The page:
“They typically don’t do very well,” said Downes. “They have compromised immune systems, so we’re really, really trying very hard with this one. We’ve learned in the past of what we can do to help it and we’re hoping with this one we’re going to have some success.”

The white raven is not feeding on its own and had to be force-fed, using a tube. Downes said it is getting stronger and improving each day.

“We ran a course of antibiotics on him and numerous vitamins and minerals to try to help boost his immune system because that seems to be what lacks with these white ravens,” he said. “We’re really hoping for the best.”

Downes welcomes the rare knowledge he is picking up from the experience of treating the raven.

“This is my first time handling one,” said Downes. “I have seen photos and videos but never actually seen one up close and been able to actually be hands on in helping and trying to help this bird survive. It’s a really magical thing.”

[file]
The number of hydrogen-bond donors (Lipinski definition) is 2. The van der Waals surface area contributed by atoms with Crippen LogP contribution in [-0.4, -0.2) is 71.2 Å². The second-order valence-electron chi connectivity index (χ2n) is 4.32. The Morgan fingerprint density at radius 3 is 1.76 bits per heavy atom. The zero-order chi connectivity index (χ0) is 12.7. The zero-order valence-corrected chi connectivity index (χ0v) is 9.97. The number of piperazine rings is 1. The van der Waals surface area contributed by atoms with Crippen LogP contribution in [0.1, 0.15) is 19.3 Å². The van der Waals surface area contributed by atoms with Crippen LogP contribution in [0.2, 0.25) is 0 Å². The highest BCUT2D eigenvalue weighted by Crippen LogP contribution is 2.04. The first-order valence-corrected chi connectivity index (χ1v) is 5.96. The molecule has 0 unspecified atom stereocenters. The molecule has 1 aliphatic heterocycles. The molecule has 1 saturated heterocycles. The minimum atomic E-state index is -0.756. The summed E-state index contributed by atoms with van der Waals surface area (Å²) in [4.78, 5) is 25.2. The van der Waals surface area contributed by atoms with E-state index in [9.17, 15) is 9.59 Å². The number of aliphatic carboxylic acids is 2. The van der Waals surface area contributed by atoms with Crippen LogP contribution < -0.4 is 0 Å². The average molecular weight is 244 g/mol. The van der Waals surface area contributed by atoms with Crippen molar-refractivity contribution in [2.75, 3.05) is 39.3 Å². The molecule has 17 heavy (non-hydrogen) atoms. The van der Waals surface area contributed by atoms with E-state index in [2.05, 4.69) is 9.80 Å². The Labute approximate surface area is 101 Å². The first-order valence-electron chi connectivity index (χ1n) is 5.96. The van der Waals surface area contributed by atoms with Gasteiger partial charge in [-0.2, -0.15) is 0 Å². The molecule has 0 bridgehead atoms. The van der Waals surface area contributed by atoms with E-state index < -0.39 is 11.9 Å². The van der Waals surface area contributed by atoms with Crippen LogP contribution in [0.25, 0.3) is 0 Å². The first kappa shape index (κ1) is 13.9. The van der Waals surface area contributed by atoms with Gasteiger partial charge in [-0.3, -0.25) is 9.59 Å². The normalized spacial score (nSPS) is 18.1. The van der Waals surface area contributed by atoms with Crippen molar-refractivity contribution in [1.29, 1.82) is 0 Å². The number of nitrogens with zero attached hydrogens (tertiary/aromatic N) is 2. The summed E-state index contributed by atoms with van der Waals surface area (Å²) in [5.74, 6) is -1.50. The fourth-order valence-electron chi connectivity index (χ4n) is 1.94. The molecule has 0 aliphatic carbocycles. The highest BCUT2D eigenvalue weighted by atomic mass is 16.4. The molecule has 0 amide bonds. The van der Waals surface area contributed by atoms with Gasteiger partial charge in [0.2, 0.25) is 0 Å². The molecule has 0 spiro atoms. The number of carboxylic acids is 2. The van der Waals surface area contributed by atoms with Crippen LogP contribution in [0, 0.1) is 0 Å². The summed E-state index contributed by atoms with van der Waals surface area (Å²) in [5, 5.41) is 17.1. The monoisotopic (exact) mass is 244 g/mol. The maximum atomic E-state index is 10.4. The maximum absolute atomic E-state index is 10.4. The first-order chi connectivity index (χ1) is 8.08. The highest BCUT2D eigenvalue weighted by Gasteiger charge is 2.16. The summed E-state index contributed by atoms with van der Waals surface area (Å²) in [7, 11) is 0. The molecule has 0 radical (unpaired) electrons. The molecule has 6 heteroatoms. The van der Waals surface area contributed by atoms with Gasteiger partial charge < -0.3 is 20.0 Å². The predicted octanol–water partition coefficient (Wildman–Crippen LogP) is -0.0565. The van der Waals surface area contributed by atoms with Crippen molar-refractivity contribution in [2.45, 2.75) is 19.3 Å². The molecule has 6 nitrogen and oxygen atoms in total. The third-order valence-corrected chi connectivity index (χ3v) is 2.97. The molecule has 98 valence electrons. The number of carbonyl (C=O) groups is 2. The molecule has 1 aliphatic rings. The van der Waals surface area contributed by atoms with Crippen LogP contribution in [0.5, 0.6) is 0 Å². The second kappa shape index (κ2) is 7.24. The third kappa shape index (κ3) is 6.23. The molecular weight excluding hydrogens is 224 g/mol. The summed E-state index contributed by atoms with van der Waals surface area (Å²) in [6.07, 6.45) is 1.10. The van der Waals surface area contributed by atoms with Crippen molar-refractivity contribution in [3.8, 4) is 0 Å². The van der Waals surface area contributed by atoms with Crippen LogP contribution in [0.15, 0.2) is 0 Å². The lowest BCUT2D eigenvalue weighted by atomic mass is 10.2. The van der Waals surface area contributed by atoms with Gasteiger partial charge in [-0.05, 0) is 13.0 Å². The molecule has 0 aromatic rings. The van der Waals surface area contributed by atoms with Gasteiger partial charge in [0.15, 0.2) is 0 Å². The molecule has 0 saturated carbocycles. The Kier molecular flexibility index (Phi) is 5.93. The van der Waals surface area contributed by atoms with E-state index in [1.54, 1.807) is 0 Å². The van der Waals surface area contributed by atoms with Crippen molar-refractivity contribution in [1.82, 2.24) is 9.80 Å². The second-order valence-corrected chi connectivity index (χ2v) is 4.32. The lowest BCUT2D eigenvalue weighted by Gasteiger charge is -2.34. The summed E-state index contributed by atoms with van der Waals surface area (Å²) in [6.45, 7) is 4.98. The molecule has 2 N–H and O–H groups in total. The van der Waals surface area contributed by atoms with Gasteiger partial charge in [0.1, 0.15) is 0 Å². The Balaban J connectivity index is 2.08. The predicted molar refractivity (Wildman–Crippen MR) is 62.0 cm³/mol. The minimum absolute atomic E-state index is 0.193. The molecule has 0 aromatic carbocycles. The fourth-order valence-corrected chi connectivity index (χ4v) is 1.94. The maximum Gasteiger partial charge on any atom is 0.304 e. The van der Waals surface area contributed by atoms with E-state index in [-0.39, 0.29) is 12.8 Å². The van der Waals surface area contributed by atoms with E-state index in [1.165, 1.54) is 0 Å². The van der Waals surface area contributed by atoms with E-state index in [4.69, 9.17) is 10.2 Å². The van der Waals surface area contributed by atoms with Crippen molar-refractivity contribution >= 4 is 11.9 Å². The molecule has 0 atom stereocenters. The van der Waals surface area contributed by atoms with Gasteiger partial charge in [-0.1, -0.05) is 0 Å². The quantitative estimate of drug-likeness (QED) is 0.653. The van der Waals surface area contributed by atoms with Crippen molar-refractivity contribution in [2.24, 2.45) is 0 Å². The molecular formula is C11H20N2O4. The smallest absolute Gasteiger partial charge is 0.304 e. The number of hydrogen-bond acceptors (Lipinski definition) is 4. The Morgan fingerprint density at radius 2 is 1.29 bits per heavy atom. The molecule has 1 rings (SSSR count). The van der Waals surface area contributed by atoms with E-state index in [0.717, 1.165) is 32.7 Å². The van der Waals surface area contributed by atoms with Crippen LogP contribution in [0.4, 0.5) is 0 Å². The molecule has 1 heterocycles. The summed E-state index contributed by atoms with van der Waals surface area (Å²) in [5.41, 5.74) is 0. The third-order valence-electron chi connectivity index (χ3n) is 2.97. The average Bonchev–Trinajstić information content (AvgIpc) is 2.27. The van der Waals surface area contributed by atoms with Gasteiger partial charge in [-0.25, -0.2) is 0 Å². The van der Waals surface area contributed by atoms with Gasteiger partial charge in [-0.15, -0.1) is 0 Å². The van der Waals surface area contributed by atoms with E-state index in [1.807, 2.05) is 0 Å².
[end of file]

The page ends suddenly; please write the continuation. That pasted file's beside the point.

While the white raven is generating plenty of attention, the centre is also busy caring for two orphaned black bear cubs, after conservation officers rescued them from the Woss area near Campbell River.

“We were able to luckily get them and they were still in great condition,” said Downes. “They haven’t been on their own for very long so these cubs stand a really, really great chance. They have a long journey with us ahead but these cubs are in good hands now and thankfully we’re able to do everything we can. They should be able to go back home sometime next year.”

The centre is also nearly ready to release three black bears rescued a year ago, including ‘Crumpet’ who was only 2.2 pounds when brought to the centre. They will be released at the location where they were found on Vancouver Island.

“The old ones are going home and the new ones are coming in for help,” said Downes. “It’s an amazing thing to witness and and amazing to be a part of. It’s really emotional to think about all the trials and tribulations that those orphan cubs have gone through and to now be on the precipice of going back home.”

The founder of the centre, Robin Campbell, is proud of the work they’ve been doing in more than two decades to help distressed and orphaned bears become healthy and be able to return to their natural habitat.